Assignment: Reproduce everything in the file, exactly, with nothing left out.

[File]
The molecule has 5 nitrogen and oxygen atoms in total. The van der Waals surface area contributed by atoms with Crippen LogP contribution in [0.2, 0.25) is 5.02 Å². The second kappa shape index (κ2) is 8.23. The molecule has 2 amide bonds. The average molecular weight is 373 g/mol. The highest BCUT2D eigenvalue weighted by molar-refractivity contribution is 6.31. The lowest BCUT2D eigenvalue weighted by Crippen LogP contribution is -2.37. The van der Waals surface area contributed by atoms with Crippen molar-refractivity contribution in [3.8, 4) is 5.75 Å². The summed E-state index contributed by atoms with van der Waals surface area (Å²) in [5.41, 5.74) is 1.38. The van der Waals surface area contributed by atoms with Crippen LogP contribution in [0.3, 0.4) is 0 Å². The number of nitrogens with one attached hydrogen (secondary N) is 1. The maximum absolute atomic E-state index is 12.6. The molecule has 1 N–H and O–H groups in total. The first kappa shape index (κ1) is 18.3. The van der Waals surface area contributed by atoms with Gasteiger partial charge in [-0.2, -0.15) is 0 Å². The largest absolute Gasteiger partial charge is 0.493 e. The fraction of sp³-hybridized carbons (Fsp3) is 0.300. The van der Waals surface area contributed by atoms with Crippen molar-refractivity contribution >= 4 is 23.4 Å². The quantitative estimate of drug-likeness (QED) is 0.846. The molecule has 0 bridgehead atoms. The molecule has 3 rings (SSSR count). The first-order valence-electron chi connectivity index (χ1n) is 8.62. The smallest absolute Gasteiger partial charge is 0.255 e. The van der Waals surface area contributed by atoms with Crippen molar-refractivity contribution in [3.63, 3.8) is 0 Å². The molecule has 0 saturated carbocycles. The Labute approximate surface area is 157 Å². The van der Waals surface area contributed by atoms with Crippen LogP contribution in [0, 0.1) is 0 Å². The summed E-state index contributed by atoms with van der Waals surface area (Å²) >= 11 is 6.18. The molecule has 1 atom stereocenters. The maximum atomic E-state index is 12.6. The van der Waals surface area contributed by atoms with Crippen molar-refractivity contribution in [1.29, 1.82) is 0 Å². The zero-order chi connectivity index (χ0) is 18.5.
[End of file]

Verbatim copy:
The molecule has 5 nitrogen and oxygen atoms in total. The van der Waals surface area contributed by atoms with Crippen LogP contribution in [0.2, 0.25) is 5.02 Å². The second kappa shape index (κ2) is 8.23. The molecule has 2 amide bonds. The average molecular weight is 373 g/mol. The highest BCUT2D eigenvalue weighted by molar-refractivity contribution is 6.31. The lowest BCUT2D eigenvalue weighted by Crippen LogP contribution is -2.37. The van der Waals surface area contributed by atoms with Crippen molar-refractivity contribution in [3.8, 4) is 5.75 Å². The summed E-state index contributed by atoms with van der Waals surface area (Å²) in [5.41, 5.74) is 1.38. The van der Waals surface area contributed by atoms with Crippen LogP contribution in [0.3, 0.4) is 0 Å². The number of nitrogens with one attached hydrogen (secondary N) is 1. The maximum absolute atomic E-state index is 12.6. The molecule has 1 N–H and O–H groups in total. The first kappa shape index (κ1) is 18.3. The van der Waals surface area contributed by atoms with Gasteiger partial charge in [-0.2, -0.15) is 0 Å². The largest absolute Gasteiger partial charge is 0.493 e. The fraction of sp³-hybridized carbons (Fsp3) is 0.300. The van der Waals surface area contributed by atoms with Crippen molar-refractivity contribution >= 4 is 23.4 Å². The quantitative estimate of drug-likeness (QED) is 0.846. The molecule has 0 bridgehead atoms. The molecule has 3 rings (SSSR count). The first-order valence-electron chi connectivity index (χ1n) is 8.62. The smallest absolute Gasteiger partial charge is 0.255 e. The van der Waals surface area contributed by atoms with Crippen molar-refractivity contribution in [3.63, 3.8) is 0 Å². The molecule has 0 saturated carbocycles. The Labute approximate surface area is 157 Å². The van der Waals surface area contributed by atoms with Crippen LogP contribution in [0, 0.1) is 0 Å². The summed E-state index contributed by atoms with van der Waals surface area (Å²) >= 11 is 6.18. The molecule has 1 atom stereocenters. The maximum atomic E-state index is 12.6. The van der Waals surface area contributed by atoms with Crippen molar-refractivity contribution in [1.29, 1.82) is 0 Å². The zero-order chi connectivity index (χ0) is 18.5.